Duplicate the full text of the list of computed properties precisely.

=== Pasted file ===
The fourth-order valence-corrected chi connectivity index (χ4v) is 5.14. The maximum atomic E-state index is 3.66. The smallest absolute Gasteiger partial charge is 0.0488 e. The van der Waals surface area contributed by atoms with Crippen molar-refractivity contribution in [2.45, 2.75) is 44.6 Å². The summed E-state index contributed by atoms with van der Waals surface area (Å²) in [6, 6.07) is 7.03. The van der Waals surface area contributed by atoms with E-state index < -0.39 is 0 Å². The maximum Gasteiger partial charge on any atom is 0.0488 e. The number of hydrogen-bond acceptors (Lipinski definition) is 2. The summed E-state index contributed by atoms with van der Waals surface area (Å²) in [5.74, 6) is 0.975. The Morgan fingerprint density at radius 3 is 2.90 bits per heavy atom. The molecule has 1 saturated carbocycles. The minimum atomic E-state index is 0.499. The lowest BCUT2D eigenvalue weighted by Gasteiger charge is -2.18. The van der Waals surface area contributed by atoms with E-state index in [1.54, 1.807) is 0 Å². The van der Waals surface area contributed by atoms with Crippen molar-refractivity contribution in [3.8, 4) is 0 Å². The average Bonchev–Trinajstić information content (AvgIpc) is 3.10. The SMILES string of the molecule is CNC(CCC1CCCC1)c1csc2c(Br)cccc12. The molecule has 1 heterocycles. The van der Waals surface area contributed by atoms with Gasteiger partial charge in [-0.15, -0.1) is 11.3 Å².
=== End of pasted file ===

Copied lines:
The fourth-order valence-corrected chi connectivity index (χ4v) is 5.14. The maximum atomic E-state index is 3.66. The smallest absolute Gasteiger partial charge is 0.0488 e. The van der Waals surface area contributed by atoms with Crippen molar-refractivity contribution in [2.45, 2.75) is 44.6 Å². The summed E-state index contributed by atoms with van der Waals surface area (Å²) in [6, 6.07) is 7.03. The van der Waals surface area contributed by atoms with E-state index < -0.39 is 0 Å². The maximum Gasteiger partial charge on any atom is 0.0488 e. The number of hydrogen-bond acceptors (Lipinski definition) is 2. The summed E-state index contributed by atoms with van der Waals surface area (Å²) in [5.74, 6) is 0.975. The Morgan fingerprint density at radius 3 is 2.90 bits per heavy atom. The molecule has 1 saturated carbocycles. The minimum atomic E-state index is 0.499. The lowest BCUT2D eigenvalue weighted by Gasteiger charge is -2.18. The van der Waals surface area contributed by atoms with E-state index in [1.54, 1.807) is 0 Å². The van der Waals surface area contributed by atoms with Crippen molar-refractivity contribution in [3.8, 4) is 0 Å². The average Bonchev–Trinajstić information content (AvgIpc) is 3.10. The SMILES string of the molecule is CNC(CCC1CCCC1)c1csc2c(Br)cccc12. The molecule has 1 heterocycles. The van der Waals surface area contributed by atoms with Gasteiger partial charge in [-0.15, -0.1) is 11.3 Å².